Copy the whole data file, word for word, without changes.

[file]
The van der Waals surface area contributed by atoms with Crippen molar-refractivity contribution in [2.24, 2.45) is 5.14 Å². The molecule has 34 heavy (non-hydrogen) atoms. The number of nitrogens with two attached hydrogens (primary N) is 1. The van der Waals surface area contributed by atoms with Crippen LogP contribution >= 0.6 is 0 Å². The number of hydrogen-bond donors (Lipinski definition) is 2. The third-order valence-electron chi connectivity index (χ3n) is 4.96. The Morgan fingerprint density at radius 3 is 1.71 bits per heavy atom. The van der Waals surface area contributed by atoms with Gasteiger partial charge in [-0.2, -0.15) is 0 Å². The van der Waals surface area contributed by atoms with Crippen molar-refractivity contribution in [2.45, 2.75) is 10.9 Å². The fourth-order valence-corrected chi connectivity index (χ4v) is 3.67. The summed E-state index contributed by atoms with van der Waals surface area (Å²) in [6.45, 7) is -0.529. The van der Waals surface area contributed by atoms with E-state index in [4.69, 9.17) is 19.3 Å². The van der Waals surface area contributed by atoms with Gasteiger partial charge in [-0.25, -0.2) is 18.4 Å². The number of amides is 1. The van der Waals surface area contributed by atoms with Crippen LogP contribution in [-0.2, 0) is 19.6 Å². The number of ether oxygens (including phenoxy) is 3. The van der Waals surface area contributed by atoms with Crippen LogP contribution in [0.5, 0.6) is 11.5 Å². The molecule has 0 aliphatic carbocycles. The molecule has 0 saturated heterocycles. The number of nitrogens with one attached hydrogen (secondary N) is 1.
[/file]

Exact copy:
The van der Waals surface area contributed by atoms with Crippen molar-refractivity contribution in [2.24, 2.45) is 5.14 Å². The molecule has 34 heavy (non-hydrogen) atoms. The number of nitrogens with two attached hydrogens (primary N) is 1. The van der Waals surface area contributed by atoms with Crippen LogP contribution >= 0.6 is 0 Å². The number of hydrogen-bond donors (Lipinski definition) is 2. The third-order valence-electron chi connectivity index (χ3n) is 4.96. The Morgan fingerprint density at radius 3 is 1.71 bits per heavy atom. The van der Waals surface area contributed by atoms with Gasteiger partial charge in [-0.2, -0.15) is 0 Å². The van der Waals surface area contributed by atoms with Crippen molar-refractivity contribution in [2.45, 2.75) is 10.9 Å². The fourth-order valence-corrected chi connectivity index (χ4v) is 3.67. The summed E-state index contributed by atoms with van der Waals surface area (Å²) in [6.45, 7) is -0.529. The van der Waals surface area contributed by atoms with E-state index in [4.69, 9.17) is 19.3 Å². The van der Waals surface area contributed by atoms with Gasteiger partial charge in [-0.25, -0.2) is 18.4 Å². The number of amides is 1. The van der Waals surface area contributed by atoms with Crippen LogP contribution in [-0.2, 0) is 19.6 Å². The number of ether oxygens (including phenoxy) is 3. The van der Waals surface area contributed by atoms with Crippen LogP contribution in [0.5, 0.6) is 11.5 Å². The molecule has 0 aliphatic carbocycles. The molecule has 0 saturated heterocycles. The number of nitrogens with one attached hydrogen (secondary N) is 1.